The first instinct is just to do what looks good to you, and more or less that's all there is to do, but it pays to analyze exactly why certain things look good before using them. I'm going to talk in terms of faces but the same principle applies to any part. The face communicates a great deal of information to the viewer. I have read a lot about the meaning derived from various characteristics of the face. Some indicate youth or age, some indicate the presence of testosterone (masculinity, like a square jaw) some of estrogen (flat brow, oval face, big lips etc.). Then there are those things that fall into the category of facial expression. If the brows are drawn close together the face will appear to be scowling whereas wide set eyes and brows look placid and trustworthy etc. Facial characteristics absolutely all mean something, or evoke a certain predictable response in the viewer. I could probably write a whole volume on this alone but a girl has to keep some trade secrets ;-). Mainly it is important to try, to the best of your ability, to make sure that what you are communicating with your face is a message that makes sense.

Next is proper proportion. It is helpful to use the time honored methods to figure out proportions. The basic figure is 7 to 8 heads tall. Each part should fall in a specific place to be in proportion. It's OK to make a character that's out of proportion but remember that you are communicating something to the viewer with each variation from the norm. For instance fashion drawings often elongate the figure so that the legs, instead of being about 4 heads tall are made up to 7 heads. That's also done a lot in anime. Anime is a good thing to study if you want to make younger looking characters. Another way to get your characters more realistic looking is to try to account for the bone structure below the surface, especially with noses and jawlines. In other words- if someone dug up the skull that would be under this face, would it be classed as human ;-) (or whatever your intent)? Always make sure it looks good in profile and 3/4 angles too.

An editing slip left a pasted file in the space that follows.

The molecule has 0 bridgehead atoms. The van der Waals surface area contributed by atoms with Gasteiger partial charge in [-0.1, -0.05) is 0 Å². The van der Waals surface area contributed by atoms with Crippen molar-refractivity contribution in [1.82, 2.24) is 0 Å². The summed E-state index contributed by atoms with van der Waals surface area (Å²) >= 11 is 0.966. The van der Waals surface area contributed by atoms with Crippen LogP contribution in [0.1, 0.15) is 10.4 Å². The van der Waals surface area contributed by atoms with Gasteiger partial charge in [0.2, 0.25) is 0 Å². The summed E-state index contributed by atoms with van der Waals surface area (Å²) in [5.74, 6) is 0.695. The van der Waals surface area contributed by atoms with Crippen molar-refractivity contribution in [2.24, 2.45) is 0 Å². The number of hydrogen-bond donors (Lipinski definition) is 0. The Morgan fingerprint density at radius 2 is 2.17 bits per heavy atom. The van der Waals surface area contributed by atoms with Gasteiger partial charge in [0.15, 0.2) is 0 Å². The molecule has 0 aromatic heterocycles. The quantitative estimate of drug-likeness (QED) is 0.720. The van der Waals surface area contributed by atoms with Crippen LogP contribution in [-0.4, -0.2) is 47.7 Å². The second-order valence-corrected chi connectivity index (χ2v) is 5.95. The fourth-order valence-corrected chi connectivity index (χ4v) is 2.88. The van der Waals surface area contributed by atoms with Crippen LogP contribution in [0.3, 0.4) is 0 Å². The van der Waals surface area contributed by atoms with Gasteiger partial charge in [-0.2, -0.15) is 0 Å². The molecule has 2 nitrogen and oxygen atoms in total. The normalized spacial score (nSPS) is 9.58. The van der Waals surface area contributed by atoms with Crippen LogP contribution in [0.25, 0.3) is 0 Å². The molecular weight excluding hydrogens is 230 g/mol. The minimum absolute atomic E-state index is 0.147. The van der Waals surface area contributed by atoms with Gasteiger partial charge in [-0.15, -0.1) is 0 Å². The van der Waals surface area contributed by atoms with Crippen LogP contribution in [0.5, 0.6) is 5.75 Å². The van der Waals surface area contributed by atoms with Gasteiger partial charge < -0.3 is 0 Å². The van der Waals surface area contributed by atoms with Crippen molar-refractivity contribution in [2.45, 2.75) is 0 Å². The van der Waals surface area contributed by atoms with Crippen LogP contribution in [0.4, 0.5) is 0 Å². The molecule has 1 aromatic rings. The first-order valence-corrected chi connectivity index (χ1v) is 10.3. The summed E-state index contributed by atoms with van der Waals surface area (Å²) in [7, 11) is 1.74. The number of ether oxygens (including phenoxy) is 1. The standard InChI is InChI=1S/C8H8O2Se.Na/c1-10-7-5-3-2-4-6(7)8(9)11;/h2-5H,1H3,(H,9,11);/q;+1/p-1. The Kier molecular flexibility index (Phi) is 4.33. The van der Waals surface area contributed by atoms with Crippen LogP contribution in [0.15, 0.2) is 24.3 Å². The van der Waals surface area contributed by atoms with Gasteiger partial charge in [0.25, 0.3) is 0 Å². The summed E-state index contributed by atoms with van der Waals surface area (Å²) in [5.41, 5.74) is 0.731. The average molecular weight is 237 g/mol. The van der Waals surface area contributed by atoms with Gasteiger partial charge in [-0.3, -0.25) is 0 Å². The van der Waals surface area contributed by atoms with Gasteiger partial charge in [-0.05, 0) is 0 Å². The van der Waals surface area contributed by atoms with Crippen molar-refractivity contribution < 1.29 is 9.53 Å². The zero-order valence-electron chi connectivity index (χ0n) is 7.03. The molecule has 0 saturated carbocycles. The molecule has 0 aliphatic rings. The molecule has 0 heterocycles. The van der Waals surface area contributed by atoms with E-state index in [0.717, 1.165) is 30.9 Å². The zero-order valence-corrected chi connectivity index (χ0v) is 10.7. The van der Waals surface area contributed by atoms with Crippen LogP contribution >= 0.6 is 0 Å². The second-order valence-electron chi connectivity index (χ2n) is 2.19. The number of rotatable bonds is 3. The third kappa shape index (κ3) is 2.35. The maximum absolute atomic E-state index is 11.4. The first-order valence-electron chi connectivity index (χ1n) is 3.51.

Try to account for your figure's muscle structure. This can be a bit of a pain and the daz figures are mostly correct with few exceptions. If you are unsure about muscle structure it's probably best to leave it alone, because any bulge the eye sees that is not where a muscle would be is picked up as fat or possibly an alien life form about to emerge ;-). On the other hand the best way to learn is by doing. I strongly recommend 'Human Anatomy for Artists' by Elliot Goldfinger as it has bone structure, muscles shown relaxed and flexed and from several angles each. Worth 10 of every other anatomy book I've seen.

Another way to express a character's individuality is with clothing or costume. If you can't make clothing for Poser there are lots of items already created that can be adapted to suit your needs. Last is texturing, a custom texture can give your character a new level of uniqueness, there is no substitute for a good texture. There are lots of tutorials available on the specifics of texture creation so I'll leave it at that for now.

I'm sure there are as many ways to create characters as there are people and the most important thing is always to follow the dictates of your own personal muse.

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Vicki 4, Michael 4, Laura, Kids and many more, follow the link to Daz3d-